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People v. Campbell

July 17, 2002

THE PEOPLE OF THE STATE OF ILLINOIS, PLAINTIFF-APPELLEE,
v.
RICHARD D. CAMPBELL, JR., DEFENDANT-APPELLANT.



Appeal from Circuit Court of Champaign County No. 01CF441 Honorable Arnold F. Blockman, Judge Presiding.

The opinion of the court was delivered by: Justice Steigmann

Released for publication.

THE PEOPLE OF THE STATE OF ILLINOIS, PLAINTIFF-APPELLEE,
v.
RICHARD D. CAMPBELL, JR., DEFENDANT-APPELLANT.

Appeal from Circuit Court of Champaign County No. 01CF441 Honorable Arnold F. Blockman, Judge Presiding.

The opinion of the court was delivered by: Justice Steigmann

In March 2001, the State charged defendant, Richard D. Campbell, Jr., with residential burglary (720 ILCS 5/19-3 (West 2000)). In May 2001, a jury convicted defendant of the lesser included offense of criminal trespass to a residence (720 ILCS 5/19-4 (West 2000)), and the trial court later sentenced him to 364 days in jail.

Defendant appeals, arguing that (1) he was denied his constitutional right to confront witnesses against him when his lawyer stipulated without defendant's knowing consent to the testimony of the key prosecution witness and (2) the trial court erred at sentencing by imposing the maximum sentence based on its finding that defendant's conduct "threatened serious harm." We affirm.

I. BACKGROUND

In March 2001, the State charged defendant with residential burglary, alleging that he knowingly and without authority entered the dwelling place of Blake M. Hoerr and Griff P. Powell, located at 1001 South First Street in Champaign (hereinafter the residence).

At defendant's May 2001 jury trial, Powell testified that on March 13, 2001, he was a student at the University of Illinois (University) living at the residence with Hoerr and six other men. Spring break at the University had started a few days earlier and Powell and Hoerr both planned to leave Champaign that day.

The mailbox next to the front door of the residence contained four or five names, and on March 13, 2001, there were no signs on the front of the residence indicating that there was a room for rent. Around 10:15 a.m. that day, Powell was in his room on the second floor of the residence and Hoerr was sleeping on the couch in the first-floor living room when Powell heard a loud, banging noise on the front door. Powell knew Hoerr was in the living room, so Powell did not go downstairs to answer the front door. However, the loud knocking continued for a few minutes and then Powell heard talking. Powell then started down the stairs to the first floor and saw defendant speaking to Hoerr as defendant made his way out the door.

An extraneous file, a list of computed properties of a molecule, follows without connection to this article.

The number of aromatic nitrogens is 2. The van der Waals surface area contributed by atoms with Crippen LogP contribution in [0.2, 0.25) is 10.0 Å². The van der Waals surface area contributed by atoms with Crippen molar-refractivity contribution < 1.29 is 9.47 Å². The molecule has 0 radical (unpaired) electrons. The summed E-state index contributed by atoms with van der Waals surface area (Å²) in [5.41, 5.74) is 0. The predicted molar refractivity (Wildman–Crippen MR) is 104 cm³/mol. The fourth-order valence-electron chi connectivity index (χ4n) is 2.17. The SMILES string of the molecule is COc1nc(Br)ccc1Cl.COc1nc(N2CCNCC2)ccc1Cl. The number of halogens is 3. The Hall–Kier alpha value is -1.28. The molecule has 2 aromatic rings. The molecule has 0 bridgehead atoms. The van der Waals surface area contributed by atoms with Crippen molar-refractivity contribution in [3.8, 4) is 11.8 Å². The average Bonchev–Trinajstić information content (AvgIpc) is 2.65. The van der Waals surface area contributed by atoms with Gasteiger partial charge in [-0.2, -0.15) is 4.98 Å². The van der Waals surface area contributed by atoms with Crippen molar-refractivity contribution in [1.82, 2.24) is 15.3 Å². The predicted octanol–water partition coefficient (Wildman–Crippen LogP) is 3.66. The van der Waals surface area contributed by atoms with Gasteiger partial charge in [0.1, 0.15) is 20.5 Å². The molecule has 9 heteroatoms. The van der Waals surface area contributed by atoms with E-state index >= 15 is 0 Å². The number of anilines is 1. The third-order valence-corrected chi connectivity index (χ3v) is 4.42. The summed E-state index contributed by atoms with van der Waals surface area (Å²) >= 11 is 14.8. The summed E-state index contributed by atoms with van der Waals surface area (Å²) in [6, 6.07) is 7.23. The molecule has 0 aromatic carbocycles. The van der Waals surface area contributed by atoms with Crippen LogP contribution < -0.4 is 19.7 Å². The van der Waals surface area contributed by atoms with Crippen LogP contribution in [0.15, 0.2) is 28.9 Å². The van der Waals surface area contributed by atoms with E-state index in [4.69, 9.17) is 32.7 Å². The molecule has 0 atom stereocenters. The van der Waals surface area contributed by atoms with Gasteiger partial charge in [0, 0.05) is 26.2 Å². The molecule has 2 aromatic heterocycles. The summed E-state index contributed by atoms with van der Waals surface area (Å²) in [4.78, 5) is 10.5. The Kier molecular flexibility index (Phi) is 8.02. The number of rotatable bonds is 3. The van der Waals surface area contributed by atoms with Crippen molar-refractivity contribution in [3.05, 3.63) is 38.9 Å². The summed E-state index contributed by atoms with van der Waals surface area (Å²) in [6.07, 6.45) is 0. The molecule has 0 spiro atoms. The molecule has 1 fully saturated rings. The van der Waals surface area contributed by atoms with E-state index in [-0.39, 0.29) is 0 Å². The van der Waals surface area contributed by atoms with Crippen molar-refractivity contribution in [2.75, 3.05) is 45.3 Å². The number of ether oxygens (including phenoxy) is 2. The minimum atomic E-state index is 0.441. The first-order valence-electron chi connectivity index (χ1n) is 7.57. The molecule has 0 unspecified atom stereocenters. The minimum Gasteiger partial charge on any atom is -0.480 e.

After defendant left, Powell and Hoerr both thought it would be a good idea to call the police because they both planned to leave town that day and "these empty houses are easy to break into." Powell and Hoerr both thought that defendant's entry into the residence was strange. Powell did not authorize defendant to come into the residence and had never seen him before.

Dennis Thomas testified that he had been a Champaign police officer for 27 years and in March 2001, he was assigned to the University campus area. Spring and winter breaks are significant to police officers working that area because, due to the absence of students, the burglary rate goes up tremendously. Around 10:17 a.m. on March 13, 2001, he was dispatched to the area near the residence, and based upon the description he received, he stopped defendant a few blocks away.

Defendant first told Thomas that he had not been in the residence. When Thomas informed defendant of a report that a person fitting his description had been there, defendant said that he had been there and was looking for someone. However, when Thomas asked whom he was looking for, defendant could not provide a name. Thomas then arrested defendant.

Powell and Thomas were the only witnesses for the State on the first day of trial. After they testified, the prosecutor requested a continuance until the following day because the State's third and last witness, Hoerr, who was under subpoena, had not appeared that morning for trial as he had promised. The trial court agreed to continue the case until the following morning.

When court reconvened the next day, the prosecutor informed the trial court that the parties had reached a stipulation regarding Hoerr's testimony and that after the court accepted the stipulation, the State would rest. The attorneys then presented the court with a written stipulation signed by ...


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